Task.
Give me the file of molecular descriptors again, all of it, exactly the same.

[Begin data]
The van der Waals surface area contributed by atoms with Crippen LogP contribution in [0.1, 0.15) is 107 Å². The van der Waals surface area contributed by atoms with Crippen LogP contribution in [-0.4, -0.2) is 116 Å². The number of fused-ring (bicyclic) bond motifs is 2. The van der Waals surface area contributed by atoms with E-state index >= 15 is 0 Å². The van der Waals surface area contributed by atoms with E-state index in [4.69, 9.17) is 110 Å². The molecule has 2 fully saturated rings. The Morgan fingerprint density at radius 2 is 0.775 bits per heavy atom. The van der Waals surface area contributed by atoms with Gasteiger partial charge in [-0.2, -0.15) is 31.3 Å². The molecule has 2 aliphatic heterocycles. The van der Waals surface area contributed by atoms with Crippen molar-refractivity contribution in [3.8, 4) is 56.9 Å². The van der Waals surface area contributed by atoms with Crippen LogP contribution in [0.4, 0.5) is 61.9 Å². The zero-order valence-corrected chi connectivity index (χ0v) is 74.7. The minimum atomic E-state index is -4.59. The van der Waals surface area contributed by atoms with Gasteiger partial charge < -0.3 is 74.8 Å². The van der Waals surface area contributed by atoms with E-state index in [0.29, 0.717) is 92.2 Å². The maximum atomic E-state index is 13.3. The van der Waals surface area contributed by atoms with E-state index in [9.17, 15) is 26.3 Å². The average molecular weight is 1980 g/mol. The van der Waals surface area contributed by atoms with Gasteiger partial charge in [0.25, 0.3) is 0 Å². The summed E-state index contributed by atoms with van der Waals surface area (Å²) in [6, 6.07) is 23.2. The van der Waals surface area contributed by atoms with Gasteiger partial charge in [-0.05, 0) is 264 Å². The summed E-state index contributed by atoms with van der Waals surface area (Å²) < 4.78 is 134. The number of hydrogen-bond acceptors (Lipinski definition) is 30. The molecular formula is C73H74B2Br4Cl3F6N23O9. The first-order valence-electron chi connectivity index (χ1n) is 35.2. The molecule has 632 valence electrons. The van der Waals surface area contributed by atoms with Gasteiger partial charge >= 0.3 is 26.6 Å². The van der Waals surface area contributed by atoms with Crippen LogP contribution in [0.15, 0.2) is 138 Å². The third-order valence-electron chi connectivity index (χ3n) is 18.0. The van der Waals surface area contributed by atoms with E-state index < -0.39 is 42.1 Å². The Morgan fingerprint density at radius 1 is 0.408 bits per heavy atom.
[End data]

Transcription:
The van der Waals surface area contributed by atoms with Crippen LogP contribution in [0.1, 0.15) is 107 Å². The van der Waals surface area contributed by atoms with Crippen LogP contribution in [-0.4, -0.2) is 116 Å². The number of fused-ring (bicyclic) bond motifs is 2. The van der Waals surface area contributed by atoms with E-state index >= 15 is 0 Å². The van der Waals surface area contributed by atoms with E-state index in [4.69, 9.17) is 110 Å². The molecule has 2 fully saturated rings. The Morgan fingerprint density at radius 2 is 0.775 bits per heavy atom. The van der Waals surface area contributed by atoms with Gasteiger partial charge in [-0.2, -0.15) is 31.3 Å². The molecule has 2 aliphatic heterocycles. The van der Waals surface area contributed by atoms with Crippen molar-refractivity contribution in [3.8, 4) is 56.9 Å². The van der Waals surface area contributed by atoms with Crippen LogP contribution in [0.4, 0.5) is 61.9 Å². The zero-order valence-corrected chi connectivity index (χ0v) is 74.7. The minimum atomic E-state index is -4.59. The van der Waals surface area contributed by atoms with Gasteiger partial charge < -0.3 is 74.8 Å². The van der Waals surface area contributed by atoms with E-state index in [0.29, 0.717) is 92.2 Å². The maximum atomic E-state index is 13.3. The van der Waals surface area contributed by atoms with E-state index in [9.17, 15) is 26.3 Å². The average molecular weight is 1980 g/mol. The van der Waals surface area contributed by atoms with Gasteiger partial charge in [0.25, 0.3) is 0 Å². The summed E-state index contributed by atoms with van der Waals surface area (Å²) in [6, 6.07) is 23.2. The van der Waals surface area contributed by atoms with Gasteiger partial charge in [-0.05, 0) is 264 Å². The summed E-state index contributed by atoms with van der Waals surface area (Å²) < 4.78 is 134. The number of hydrogen-bond acceptors (Lipinski definition) is 30. The molecular formula is C73H74B2Br4Cl3F6N23O9. The first-order valence-electron chi connectivity index (χ1n) is 35.2. The molecule has 632 valence electrons. The van der Waals surface area contributed by atoms with Gasteiger partial charge >= 0.3 is 26.6 Å². The van der Waals surface area contributed by atoms with Crippen LogP contribution in [0.15, 0.2) is 138 Å². The third-order valence-electron chi connectivity index (χ3n) is 18.0. The van der Waals surface area contributed by atoms with E-state index < -0.39 is 42.1 Å². The Morgan fingerprint density at radius 1 is 0.408 bits per heavy atom.